The same man asked us if we had a weekly (weekly!) date night.  He asked if once a quarter we got away together for long weekends.  What?  He had the nerve to ask us if we’d ever gone on a trip alone for two weeks or more. Are you kidding me?

We still have not achieved the once a quarter get away much less the two weeks gone thing but we got the point.  The goose needs love and attention, now.

As a pastor, I see it too often.  Marriages running on fumes.  Relationships depleted.  Couples so stretched, busy and out of the habit of tending to their marriages that they have almost nothing left.  There are some very malnourished, emaciated geese out there.  How did it happen that we put careers, kids, sports, community, hobbies and friends before our marriages?  How did our geese get so feeble?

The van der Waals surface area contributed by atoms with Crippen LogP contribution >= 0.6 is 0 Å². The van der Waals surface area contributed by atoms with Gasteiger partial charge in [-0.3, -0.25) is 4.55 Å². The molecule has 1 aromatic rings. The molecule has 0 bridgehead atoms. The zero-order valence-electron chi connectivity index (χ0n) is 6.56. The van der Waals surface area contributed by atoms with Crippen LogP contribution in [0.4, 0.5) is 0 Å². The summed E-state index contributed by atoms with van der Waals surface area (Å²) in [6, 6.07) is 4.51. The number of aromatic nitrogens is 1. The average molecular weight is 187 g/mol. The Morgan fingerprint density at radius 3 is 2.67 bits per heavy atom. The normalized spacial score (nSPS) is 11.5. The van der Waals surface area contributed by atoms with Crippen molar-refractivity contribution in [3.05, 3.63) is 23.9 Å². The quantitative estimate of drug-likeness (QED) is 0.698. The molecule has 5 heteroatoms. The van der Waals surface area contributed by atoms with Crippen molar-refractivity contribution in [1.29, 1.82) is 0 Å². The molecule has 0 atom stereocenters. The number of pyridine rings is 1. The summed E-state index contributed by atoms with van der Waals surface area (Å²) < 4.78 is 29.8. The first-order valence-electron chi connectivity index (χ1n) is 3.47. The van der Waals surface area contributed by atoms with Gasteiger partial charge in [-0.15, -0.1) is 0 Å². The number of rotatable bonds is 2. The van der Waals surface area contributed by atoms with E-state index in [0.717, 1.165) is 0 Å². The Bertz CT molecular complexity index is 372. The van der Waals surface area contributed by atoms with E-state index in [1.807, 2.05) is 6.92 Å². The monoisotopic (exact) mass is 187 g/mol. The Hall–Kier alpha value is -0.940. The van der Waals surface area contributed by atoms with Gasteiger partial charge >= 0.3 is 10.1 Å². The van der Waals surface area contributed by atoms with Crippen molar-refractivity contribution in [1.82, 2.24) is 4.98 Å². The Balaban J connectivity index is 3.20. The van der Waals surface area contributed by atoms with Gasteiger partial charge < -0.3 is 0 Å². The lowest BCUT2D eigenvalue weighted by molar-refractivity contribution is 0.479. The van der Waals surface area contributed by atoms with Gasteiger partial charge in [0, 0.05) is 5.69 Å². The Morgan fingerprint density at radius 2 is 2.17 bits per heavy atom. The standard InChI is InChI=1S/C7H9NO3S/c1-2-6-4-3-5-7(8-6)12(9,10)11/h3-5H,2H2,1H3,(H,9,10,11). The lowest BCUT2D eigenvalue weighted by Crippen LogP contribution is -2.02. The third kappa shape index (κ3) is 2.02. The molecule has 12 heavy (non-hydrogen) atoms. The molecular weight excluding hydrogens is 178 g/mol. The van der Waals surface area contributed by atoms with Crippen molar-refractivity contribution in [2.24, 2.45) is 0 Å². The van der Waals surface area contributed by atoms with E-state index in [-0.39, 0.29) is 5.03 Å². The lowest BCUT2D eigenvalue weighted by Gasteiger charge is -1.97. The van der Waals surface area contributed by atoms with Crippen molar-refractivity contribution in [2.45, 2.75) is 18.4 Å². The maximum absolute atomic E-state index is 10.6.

Dr. Richard Swenson is a physician who writes about margin, making space in our lives for what matters. He writes, “Relationships require time.  Marriage requires time. Love requires time….Shared experiences, romantic date nights, reconciliation, errands, play, all require time.” He writes a “prescription” for marriage: “Make time for it.  Schedule time for communication….Have regular dates. Keep short accounts….When culture makes home deliveries of stress and overload, don’t open the door.  Guard the atmosphere of your home and the resilience of your marriage.” A Minute of Margin

Or, more simply put, wake up and take care of the goose, now.

Paused

We are iced in today here in Texas, our first of the season.  Of course, it is nothing like the dangerous, crippling, on-going weather the Northeast has had to deal with in recent weeks.  It’s just a thin sheet of ice. But here, that’s enough to shut down schools and businesses; erase plans and meetings we thought had to happen today. Life is paused.